“… his was the most human”

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Interstellar – a short review. Matthew McConaughey saves the world, but not in a Lincoln

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It’s a long movie.  I mean, really long.  At 2 hours and 49 minutes, it requires you devote a lot of time and attention to a story line that does not move quickly.  The unfortunate thing with that is there are enough plot holes that are large enough to fly a spaceship through, and the science is murky, at best.  With that said, I thoroughly enjoyed the movie.

A quick synopsis: Continuing crop failures on Earth predict the collapse of human civilization.  Our only hope?  A secret plan from a NASA in hiding.  Send exploratory missions through a recently discovered, and not natural, wormhole, to another galaxy to find planets capable of supporting human life.  (they might have reasonably called the movie “Intergalactic”, since the new worlds are in some unspecified galaxy, far far away.  I suppose it didn’t test as well as “Interstellar”. Pity.)

The hero of the story is a former NASA engineer-turned-farmer who, after a convoluted story that leads him to the secret NASA facility, must go and find out what happened to the exploratory missions.

Worm holes, black holes, snarky robots, time dilation, relativistic issues, and love all work their way through the story, mostly killing people.  But in the end, our intrepid hero saves the day, saves humanity, and then steals a spaceship to join the woman he didn’t realize he loved on a desolate planet in another galaxy.

If you can ignore the glaring science fails, like a space station in Saturn’s orbit that is way too small for a 1g environment as shown, and too far away from the Earth to be as big as it is, and the seemingly random use of relativistic time issues while ignoring them elsewhere, to list just two, and focus instead on the story, then you’ll enjoy “Interstellar”.

Unless you’re really a sci-fi geek, however, I’d recommend waiting until it’s on DVD, Blu-Ray, or a streaming service to watch it.  That way you can take a break or two, and not feel like you’re a prisoner of doomsday.

Starring Matthew McConaughey, Anne Hathaway, Jessica Chastain, and Michael Caine.

Three and a half stars (or galaxies?).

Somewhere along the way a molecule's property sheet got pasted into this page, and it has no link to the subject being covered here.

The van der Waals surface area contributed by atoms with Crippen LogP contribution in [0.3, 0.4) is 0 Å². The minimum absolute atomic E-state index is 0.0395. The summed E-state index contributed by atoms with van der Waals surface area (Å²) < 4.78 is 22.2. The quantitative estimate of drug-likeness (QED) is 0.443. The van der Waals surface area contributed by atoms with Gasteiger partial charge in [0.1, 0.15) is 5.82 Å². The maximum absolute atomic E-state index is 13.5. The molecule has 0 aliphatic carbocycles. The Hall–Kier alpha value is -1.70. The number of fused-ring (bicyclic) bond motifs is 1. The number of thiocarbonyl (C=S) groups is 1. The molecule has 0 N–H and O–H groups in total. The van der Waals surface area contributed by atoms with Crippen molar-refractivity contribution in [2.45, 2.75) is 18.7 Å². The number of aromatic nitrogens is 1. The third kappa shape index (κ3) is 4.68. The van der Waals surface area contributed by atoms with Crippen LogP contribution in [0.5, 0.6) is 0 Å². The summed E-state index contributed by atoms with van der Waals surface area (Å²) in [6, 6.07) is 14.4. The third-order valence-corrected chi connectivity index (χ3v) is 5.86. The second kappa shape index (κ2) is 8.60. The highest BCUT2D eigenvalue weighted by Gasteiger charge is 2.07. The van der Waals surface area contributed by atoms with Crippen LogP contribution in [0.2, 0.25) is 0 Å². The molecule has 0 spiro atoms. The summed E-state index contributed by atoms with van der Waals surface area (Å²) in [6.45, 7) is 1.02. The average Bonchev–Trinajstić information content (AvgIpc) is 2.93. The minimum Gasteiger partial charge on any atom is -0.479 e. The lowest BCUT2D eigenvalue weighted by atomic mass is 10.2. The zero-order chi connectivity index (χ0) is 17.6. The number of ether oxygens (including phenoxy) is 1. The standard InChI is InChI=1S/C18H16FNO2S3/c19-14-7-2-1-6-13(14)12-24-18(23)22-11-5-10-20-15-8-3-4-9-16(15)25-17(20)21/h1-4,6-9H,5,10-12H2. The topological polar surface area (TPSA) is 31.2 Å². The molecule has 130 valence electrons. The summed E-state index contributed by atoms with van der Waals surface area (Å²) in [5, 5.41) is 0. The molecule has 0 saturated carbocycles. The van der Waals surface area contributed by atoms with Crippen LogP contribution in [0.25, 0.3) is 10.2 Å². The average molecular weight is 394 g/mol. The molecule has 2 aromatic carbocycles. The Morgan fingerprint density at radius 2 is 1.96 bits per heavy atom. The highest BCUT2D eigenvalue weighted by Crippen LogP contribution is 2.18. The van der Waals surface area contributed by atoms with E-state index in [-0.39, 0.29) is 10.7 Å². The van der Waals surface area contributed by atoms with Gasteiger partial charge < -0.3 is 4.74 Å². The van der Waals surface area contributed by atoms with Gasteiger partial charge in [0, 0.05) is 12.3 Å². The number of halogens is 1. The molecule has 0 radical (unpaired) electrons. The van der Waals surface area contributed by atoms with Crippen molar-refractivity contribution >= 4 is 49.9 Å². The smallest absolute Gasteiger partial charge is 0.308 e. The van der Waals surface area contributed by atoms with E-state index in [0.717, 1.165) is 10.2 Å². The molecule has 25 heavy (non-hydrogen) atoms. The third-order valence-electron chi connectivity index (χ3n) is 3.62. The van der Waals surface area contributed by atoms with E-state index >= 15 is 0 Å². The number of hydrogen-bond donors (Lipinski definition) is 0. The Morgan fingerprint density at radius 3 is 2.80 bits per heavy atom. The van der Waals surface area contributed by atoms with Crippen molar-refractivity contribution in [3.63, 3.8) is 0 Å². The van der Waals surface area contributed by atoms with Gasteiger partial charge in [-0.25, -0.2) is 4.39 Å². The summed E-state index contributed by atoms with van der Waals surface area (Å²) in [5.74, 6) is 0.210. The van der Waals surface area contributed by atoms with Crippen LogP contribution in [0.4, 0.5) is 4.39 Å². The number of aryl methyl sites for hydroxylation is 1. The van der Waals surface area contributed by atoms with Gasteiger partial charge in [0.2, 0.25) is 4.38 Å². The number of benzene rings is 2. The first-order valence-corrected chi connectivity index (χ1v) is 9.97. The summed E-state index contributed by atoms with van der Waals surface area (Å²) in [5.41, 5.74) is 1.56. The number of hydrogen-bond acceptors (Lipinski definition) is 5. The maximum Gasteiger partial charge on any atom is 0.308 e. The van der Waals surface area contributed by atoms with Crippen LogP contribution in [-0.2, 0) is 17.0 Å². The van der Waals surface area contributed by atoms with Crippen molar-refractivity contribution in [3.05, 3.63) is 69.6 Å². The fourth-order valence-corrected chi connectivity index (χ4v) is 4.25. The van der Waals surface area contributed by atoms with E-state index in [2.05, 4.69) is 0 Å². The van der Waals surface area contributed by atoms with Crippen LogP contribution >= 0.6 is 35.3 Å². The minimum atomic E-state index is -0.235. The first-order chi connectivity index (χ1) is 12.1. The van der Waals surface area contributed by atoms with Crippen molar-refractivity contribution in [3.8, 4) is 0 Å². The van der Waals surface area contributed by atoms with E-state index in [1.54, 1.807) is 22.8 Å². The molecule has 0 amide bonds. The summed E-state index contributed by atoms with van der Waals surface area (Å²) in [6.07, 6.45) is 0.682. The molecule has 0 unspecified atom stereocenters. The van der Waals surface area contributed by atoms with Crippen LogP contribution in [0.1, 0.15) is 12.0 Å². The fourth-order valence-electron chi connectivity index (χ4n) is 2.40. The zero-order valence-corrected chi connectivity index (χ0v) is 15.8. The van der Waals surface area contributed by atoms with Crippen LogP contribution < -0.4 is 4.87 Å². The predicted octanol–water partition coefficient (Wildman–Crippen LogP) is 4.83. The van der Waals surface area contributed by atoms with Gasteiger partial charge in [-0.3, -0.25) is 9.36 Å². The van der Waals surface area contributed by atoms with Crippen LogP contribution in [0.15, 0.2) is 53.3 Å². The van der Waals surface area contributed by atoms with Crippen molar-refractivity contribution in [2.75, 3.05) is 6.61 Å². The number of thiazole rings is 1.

Monday: Geek attire arrives

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Arrived in today’s mail.  Science doesn’t care. Reality is what is real, not what we want to be real.

Beefcake, interstellar

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Eta Carinae and the Expanding Homunculus Nebula (2014 Dec 02)

Eta Carinae and the Expanding Homunculus Nebula, 7,500 to 8,000 light years from Earth.  NASA

Geek Space: Shuttle Enterprise October 26, 1977

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From Science is a verb‘s Facebook:

On October 26, 1977, NASA’s Space Shuttle Enterprise completed its fifth and final Approach and Landing Test free flight. Enterprise was released from the back of a modified NASA 747 Shuttle Carrier Aircraft and had a two-minute glide back to the runway at Edwards Air Force Base.

The Approach and Landing Test program demonstrated the orbiter’s capability for safe approach and landing after an orbital flight from space. It also validated crucial onboard control systems necessary for the Shuttle Program’s next step: the launch of Shuttle Columbia into orbit on April 12, 1981.

To learn more about Space Shuttle Approach and Landing Tests , visit:
http://www.nasa.gov/mission_pages/shuttle/flyout/approach_landing.html

#Mars Geek: Sept. 3, 1976 #Viking2 lands on Red Planet

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Two days before my 19th birthday. Incredible images to follow the successful Viking 1 lander in July.  What a summer!

#Mars hooey making rounds on #Facebook. Again.

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Since most people know more about astrology than astronomy (and, no, they’re not the same thing), this nonsense has been making the rounds on Facebook recently.  Needless to say (at least to anyone who paid attention in junior high school science class), Mars will not appear to be as big as the Moon.

The absolute closest distance the Earth and Mars can theoretically ever come to each other is 33.9 million miles.  We’ve never observed that, due to the elliptical nature of the orbits of planets. An approach that close requires a coincidental alignment of orbits that is exceedingly rare.  So rare, that it’s not been observed in human history.

For comparison, the orbits of Venus and the Earth can come within 24 million miles of each other.  The diameter of Venus is 3,032 miles, while Mars is 4,212 (not much difference in the grand scheme of planets).  Earth’s diameter is 7,918 miles. (give or take. It’s a bit more at the equator, less at the poles, due to the spin of the planet on it’s axis.)  Venus, even at it’s closest approach, 10 million miles closer than Mars ever gets, never appears as more than a bright star in the morning or evening sky, so the idea that Mars will look like our Moon is, simply, hooey.  Never going to happen.

If you ever do see something in the sky as big as the Moon (that’s not the Moon), we’re in deep shit.  That’s either the Death Star, or Gallifrey.

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Either one of those, and we’re screwed.

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